An anonymous writer brought up Christian Rock and the problems that exist there. I did not intend on denying that there are problems with Christian Rock, I am just trying to deal with Holy Hip-Hop here. But I would also say, to your comment that we must mention the name of Christ, that just as the "holy" in "Holy Hip-Hop" is often a superficial way of being "set apart", mentioning Christ and God in every song does not make a song a work of art that glorifies God. For more on this I would recommend the writings of Francis Schaeffer (particularly Art in the Bible), Has Rookmaaker, and Calvin Seerveld. You can also read a series of post I wrote last year that delt with this topic in part: Posts
If my responses have not adequately answered any questions, please let me know.

josh kemble said...

I'm in agreement with you. When I was younger and attending youth groups at my church (in like junior high) self proclaimed "Christian" music always sort of bothered me, since it usually seemed to be of poorer quality, the lyrical messages tended to be trite, and there seemed to be no honest relation of actual life experience within the music.

I also knew many hypocritical Christians who were huge fans of this music. The music never seemed to bother them, since it was busy damning non- christians, and not looking to point out issues with fellow believers. In other words, preaching to the already converted. I'm rambling, but my take on any sort of music or artwork that wishes to segregate itself from the pool of competition is that it is a simply ineffective way to reach a broad and diverse audience.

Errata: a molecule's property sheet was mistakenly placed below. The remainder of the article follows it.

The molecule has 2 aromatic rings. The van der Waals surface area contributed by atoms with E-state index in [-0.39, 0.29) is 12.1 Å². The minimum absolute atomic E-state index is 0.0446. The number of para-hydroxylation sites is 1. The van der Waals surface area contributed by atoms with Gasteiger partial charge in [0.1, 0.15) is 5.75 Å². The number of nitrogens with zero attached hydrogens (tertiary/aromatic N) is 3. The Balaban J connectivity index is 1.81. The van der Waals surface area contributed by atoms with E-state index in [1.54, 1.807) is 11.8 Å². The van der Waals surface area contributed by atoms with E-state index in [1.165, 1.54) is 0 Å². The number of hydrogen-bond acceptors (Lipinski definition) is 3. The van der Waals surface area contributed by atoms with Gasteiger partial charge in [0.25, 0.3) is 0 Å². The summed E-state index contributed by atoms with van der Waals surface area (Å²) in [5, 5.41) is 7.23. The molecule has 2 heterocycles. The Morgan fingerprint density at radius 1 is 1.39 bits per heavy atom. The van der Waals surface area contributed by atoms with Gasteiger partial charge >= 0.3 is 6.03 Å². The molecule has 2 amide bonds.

If your goal is to make music that is "Christian," I'd say put it out into the world, make it really good, and actually address (hopefully cause feeling to occur through this) the human condition in an honest and lovely way. Then, if it stands up next to the "secular" bands, and can tread water competitively, congratulations! You might possibly be able to have an influence on non-believers.

I can think of a few bands that are doing this (not many in HHH, but in rock). Pedro the Lion, Sunny Day Real Estate, and Starflyer 59. These bands have a huge level of respect in the mainstream secular world, but make it very apparent that they are believers, and are quite bold with their beliefs in their music. However, their music evokes something that tends to be lacking in "Christian" music and art, which is good storytelling, musicianship, as well as diverse subjects. By the way, that critique of humanism vs. postmodernism you linked was fabulous.